On 22 June Chris Hall, editor of The Countryman magazine from 1981 to 1996, went to a ceremony for the unveiling of a blue plaque outside Greyhounds, Burford, in Oxfordshire, former home of the magazine. Chris’s letter, below, was published in this week’s Oxford Times.
The Oxfordshire Blue Plaques Board has muddled its latest memorial, a plaque commemorating The Countryman magazine and its founder-editor, J W Robertson Scott.
The plaque has been placed on the front of Greyhounds, Sheep Street, Burford, where the magazine was edited for many years, but where Scott never worked or lived, although the board specifies that persons commemorated ‘must have lived or worked in the building on which the plaque will be erected for at least five years’.
He edited the magazine from his home at Idbury Manor, five miles away, and The Countryman only came to Burford when he retired.
Scott’s plaque should be at Idbury.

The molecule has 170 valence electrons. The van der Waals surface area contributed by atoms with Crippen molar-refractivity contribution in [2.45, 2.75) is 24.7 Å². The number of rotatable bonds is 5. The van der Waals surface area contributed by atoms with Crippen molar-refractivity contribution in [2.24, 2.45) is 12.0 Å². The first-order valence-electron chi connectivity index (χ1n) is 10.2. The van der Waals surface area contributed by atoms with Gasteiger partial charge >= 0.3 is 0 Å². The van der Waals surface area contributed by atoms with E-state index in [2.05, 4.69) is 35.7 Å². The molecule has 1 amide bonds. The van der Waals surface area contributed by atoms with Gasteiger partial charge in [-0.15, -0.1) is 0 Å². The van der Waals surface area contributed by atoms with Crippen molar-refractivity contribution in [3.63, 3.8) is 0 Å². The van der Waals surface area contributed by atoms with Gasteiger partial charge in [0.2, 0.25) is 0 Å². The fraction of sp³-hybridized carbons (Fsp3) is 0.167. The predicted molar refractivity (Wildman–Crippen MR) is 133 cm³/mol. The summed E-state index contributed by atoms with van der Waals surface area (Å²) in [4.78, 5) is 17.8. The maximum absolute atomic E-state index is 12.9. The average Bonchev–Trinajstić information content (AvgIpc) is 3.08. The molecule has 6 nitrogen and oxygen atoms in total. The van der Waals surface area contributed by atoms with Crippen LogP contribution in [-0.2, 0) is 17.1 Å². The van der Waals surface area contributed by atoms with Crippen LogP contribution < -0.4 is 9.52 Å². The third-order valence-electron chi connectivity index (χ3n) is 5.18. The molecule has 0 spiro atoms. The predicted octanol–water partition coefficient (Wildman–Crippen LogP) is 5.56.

If anyone is to be commemorated at Sheep Street it is Sir John Cripps who edited the magazine there (1947-71), served on the former Witney Rural District Council (chairman 1959-62) and revived the Burford Friends’ (Quakers’) meeting.
And it is a pity that the board could not get the dates right: the plaque says that The Countryman was edited at Burford from 1949 until 2003. Wrong.
The magazine came to Burford early in 1947 ‘during the great white winter’, as Cripps himself recalled and as the magazine recorded.
Unfortunately the board does not plan to correct this, the chairman [Robert Evans, Oxford Regius Professor Emeritus of Modern History FLSW FBA] told me at the unveiling ceremony.